Then the Lord God called to the man, “Where are you?”

He replied, “I heard you walking in the garden, so I hid. I was afraid because I was naked.”

“Who told you that you were naked?” the Lord God asked. “Have you eaten from the tree whose fruit I commanded you not to eat?”

The man replied, “It was the woman you gave me who gave me the fruit, and I ate it.”

 Then the Lord God asked the woman, “What have you done?”

“The serpent deceived me,” she replied. “That’s why I ate it.”

Instead of becoming more – instead of feeling like God Himself – Adam and Eve felt less. They lost their secure footing with each other, with God. Their disobedience took their innocence and left them with guilt, with shame. God had once looked at them and declared that they were ‘very good’ — but they no longer felt that this was true. They immediately felt the need to cover up, to shield everything that was bare and vulnerable.

Do you think that the cool of the evening, when it seems the Lord would come walk with Adam and Eve, had been their favorite time of day? Do you think that, for the man and woman, the beauty of the garden paled in comparison to the glory of its Maker? Do you think that they would run to Him, eager for His smile and His presence?

I do. I believe that their hearts longed for the time spent walking and talking with Him. I believe they would hear His footsteps and rush to their Father with arms open wide.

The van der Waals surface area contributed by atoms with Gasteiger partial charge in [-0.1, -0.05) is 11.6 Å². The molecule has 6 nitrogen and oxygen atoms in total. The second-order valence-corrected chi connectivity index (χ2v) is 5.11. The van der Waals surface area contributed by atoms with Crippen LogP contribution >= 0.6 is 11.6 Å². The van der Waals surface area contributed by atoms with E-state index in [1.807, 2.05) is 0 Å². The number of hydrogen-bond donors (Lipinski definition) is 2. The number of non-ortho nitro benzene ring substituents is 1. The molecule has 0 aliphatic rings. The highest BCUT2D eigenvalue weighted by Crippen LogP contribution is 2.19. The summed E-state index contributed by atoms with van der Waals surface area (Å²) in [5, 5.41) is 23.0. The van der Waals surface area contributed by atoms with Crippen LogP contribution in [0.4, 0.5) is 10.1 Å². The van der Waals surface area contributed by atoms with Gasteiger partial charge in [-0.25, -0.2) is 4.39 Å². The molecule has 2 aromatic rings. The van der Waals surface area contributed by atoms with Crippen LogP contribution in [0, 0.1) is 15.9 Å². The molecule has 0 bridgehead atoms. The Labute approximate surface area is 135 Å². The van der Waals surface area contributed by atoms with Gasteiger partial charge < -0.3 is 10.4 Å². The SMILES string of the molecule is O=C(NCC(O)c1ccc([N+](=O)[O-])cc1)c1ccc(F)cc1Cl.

But not this time.

This time, they heard His footsteps and felt something entirely unfamiliar — fear. This time, they did not run freely to His side. This time, they felt anxiety churn in their bellies and they did something that had never before crossed their minds…they hid from Him.

And, oh, He already knew – but He knew the man and woman needed to acknowledge their disobedience. This question – where are you? – feels like the broken-hearted question of a parent to their child who has run away – I am still here. I want you here with me – why did you go away? Why do you hide from the One who loves you?

I was afraid, Adam said, and this was true — but it wasn’t just about the fact that they were naked. They knew that His holiness, the beautiful light that they had always longed for, would now plainly reveal what had gone wrong in their hearts.


Then the Lord God said to the serpent, “Because you have done this, you are cursed more than all animals, domestic and wild. You will crawl on your belly, groveling in the dust as long as you live. And I will cause hostility between you and the woman, and between your offspring and her offspring. He will strike your head, and you will strike his heel.”

Then he said to the woman, “I will sharpen the pain of your pregnancy, and in pain you will give birth. And you will desire to control your husband, but he will rule over you.”